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Nos. 2003-271






Argued: November 6, 2003

Opinion Issued: April 16, 2004

J. Kirk Trombley, P.A., of Barrington (J. Kirk Trombley and Tracy A. LaChance on the brief, and Mr. Trombley orally), for the plaintiff.

Chubrich & Harrigan, P.A., of Portsmouth (Michael E. Chubrich on the brief and orally), for the defendants.


BROCK, C.J., retired, specially assigned under RSA 490:3. In these consolidated cases, the plaintiff, New England Homes, Inc., appeals two orders of the Superior Court (Lewis, J.) upholding New Hampshire Department of Labor (DOL) rulings that it owed the employees, R.J. Guarnaccia and George Cooley, unpaid commissions and liquidated damages. We affirm in part, reverse in part, and remand.

The DOL made the following findings of fact which are undisputed on appeal. Guarnaccia and Cooley worked as regional sales managers for the plaintiff until they resigned in February 2002. During their employment, their commission structure was set forth in a Letter of Understanding (Letter).

At the time of his resignation, Guarnaccia had sold twelve modular homes, which were in varying stages of manufacture and delivery. Subsequent to his resignation, two of the twelve orders were cancelled. Of the remaining ten homes he had sold, one was the property of Donahue Realty Trust. Cooley had secured orders for twenty-two homes, which the plaintiff had accepted, at the time of his resignation.

Guarnaccia and Cooley filed separate wage claims with the DOL in February 2002, alleging that the plaintiff failed to pay them their commissions as required by RSA 275:43, I (1999), and that the plaintiff was also liable for liquidated damages pursuant to RSA 275:44, IV (1999). Following a hearing, Guarnaccia was awarded $25,876.40 in commissions and $23,197.70 in liquidated damages. Cooley was awarded $41,232.92 in commissions and $41,232.92 in liquidated damages.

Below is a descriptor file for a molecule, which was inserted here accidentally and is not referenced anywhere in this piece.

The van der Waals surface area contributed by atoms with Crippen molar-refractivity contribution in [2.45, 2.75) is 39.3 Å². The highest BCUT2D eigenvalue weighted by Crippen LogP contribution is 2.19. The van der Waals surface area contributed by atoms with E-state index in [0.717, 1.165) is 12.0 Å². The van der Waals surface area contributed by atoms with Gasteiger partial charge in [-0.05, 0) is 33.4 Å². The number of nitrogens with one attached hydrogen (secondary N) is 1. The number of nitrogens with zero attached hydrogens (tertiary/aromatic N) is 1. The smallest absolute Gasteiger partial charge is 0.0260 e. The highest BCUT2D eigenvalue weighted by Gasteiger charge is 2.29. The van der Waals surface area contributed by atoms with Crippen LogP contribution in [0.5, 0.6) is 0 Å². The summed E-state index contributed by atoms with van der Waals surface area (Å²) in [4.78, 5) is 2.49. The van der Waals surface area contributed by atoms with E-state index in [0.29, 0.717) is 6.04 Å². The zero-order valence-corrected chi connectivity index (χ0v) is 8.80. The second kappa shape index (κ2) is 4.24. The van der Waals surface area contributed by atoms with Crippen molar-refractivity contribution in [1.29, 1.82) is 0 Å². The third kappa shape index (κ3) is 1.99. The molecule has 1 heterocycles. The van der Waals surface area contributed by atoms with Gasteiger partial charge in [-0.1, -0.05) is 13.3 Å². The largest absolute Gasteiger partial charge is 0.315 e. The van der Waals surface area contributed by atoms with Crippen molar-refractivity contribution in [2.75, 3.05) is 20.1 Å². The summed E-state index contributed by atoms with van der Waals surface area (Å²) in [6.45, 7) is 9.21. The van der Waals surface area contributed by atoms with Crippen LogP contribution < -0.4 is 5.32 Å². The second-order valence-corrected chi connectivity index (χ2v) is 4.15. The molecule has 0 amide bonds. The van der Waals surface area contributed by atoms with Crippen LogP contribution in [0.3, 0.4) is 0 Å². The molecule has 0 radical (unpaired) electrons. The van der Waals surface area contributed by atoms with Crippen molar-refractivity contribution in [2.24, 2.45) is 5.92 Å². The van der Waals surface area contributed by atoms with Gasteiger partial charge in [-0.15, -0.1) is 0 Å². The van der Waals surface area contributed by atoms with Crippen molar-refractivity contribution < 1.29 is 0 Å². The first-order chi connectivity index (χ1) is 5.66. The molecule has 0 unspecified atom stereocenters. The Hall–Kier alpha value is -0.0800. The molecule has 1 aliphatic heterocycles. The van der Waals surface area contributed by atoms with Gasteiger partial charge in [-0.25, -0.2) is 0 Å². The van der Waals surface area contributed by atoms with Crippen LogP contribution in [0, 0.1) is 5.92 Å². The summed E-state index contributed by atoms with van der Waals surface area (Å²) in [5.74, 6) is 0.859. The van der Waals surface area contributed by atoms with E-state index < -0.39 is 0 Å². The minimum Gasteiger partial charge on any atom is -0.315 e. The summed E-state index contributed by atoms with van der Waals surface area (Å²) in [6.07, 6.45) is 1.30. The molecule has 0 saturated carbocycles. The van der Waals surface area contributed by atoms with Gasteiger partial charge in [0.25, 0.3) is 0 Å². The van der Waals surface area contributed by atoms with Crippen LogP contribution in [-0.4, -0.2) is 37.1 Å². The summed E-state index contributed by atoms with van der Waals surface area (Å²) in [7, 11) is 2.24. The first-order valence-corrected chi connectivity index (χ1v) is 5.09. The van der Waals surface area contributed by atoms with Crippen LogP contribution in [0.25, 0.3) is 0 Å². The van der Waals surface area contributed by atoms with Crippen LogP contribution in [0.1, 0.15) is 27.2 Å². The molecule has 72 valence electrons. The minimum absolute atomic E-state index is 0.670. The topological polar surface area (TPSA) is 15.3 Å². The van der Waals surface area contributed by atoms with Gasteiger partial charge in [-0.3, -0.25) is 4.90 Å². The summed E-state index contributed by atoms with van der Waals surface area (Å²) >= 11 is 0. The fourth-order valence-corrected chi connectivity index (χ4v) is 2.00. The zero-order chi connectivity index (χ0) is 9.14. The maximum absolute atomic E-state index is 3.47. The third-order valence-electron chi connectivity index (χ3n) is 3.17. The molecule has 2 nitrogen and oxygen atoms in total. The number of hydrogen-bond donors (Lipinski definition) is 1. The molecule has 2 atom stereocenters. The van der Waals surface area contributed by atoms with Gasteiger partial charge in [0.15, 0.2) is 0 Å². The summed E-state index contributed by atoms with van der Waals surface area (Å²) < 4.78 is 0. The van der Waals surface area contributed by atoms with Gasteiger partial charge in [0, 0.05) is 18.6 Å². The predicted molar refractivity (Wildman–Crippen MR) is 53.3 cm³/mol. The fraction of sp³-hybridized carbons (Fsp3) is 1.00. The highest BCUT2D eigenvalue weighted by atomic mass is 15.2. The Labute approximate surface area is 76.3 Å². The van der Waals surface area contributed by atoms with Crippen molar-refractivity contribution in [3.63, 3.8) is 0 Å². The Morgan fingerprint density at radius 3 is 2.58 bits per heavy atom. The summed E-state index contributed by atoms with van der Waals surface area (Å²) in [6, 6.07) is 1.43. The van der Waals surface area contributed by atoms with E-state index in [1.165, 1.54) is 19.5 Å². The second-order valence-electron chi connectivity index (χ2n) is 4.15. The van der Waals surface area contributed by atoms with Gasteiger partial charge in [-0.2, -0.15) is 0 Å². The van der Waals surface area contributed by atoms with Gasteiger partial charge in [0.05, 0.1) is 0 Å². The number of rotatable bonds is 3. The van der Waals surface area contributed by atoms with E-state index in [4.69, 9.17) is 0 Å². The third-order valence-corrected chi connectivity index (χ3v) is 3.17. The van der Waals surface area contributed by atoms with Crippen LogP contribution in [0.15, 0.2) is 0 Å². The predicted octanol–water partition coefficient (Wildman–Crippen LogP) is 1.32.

The plaintiff appealed both decisions. The superior court upheld the DOL’s decision to award commissions and liquidated damages, but lowered the awards due to each employee.

On appeal, the plaintiff argues that the court erred in: 1) ordering that commissions were earned on homes that were delivered and paid for after Guarnaccia’s and Cooley’s resignations; 2) including the sale of a home owned by Donahue Realty Trust when calculating Guarnaccia’s commissions; 3) excluding evidence of volume-based discounts when calculating Cooley’s commissions; and 4) awarding liquidated damages. We address each of the plaintiff’s arguments in turn.

"We will affirm the superior court’s factual findings unless they are unsupported by the evidence and we will affirm the superior court’s legal rulings unless they are erroneous as a matter of law." Richmond v. Hutchinson, 149 N.H. 749, 751 (2003).


I. Commissions Earned

The plaintiff first contends that the court erred in ordering that commissions were earned on homes delivered and paid for after the employees had resigned. Specifically, it argues that as a matter law, an "employee is entitled to commissions on sales closed," as opposed to sales pending, absent an agreement otherwise. Galloway v. Chicago-Soft, 142 N.H. 752, 757 (1998) (emphasis added). The plaintiff argues that because both the plain language of the Letter and the practice of the parties indicate that sales were closed and commissions were earned "only when the modular home was delivered to the builder, set on the home owners’ property, and New England Homes was paid in full," the employees are therefore not entitled to commissions on sales that were merely accepted, but not closed, prior to their resignation. The employees respond that as a matter of law, they earned commissions when the orders they solicited were accepted by the plaintiff. See id. at 756.

The parties agree that our ruling in Chicago-Soft governs here. In that case, we stated that, generally, "a person employed on a commission basis to solicit sales orders is entitled to his commission when the order is accepted by his employer. The entitlement to commissions is not affected by the fact that payment for those orders may be delayed until after they have been shipped." Id. (quotation omitted). Although in Chicago-Soft, as pointed out by the plaintiff, we stated that an "employee is entitled to commissions on sales closed," Chicago-Soft, 142 N.H. at 757, the remainder of the opinion makes clear that closed sales are synonymous with accepted orders. Moreover, an examination of the cases upon which we based our standard in Chicago-Soft indicates that the employer’s acceptance of an order signals closure of the sale; pending sales are those yet to be accepted, not those yet to be "closed" pursuant to the employer’s standards. See Vector Engineering & Mfg. Corp. v. Pequet, 431 N.E.2d 503, 504-05 (Ind. Ct. App. 1982); Oken v. National Chain Co., 424 A.2d 234, 235 (R.I. 1981).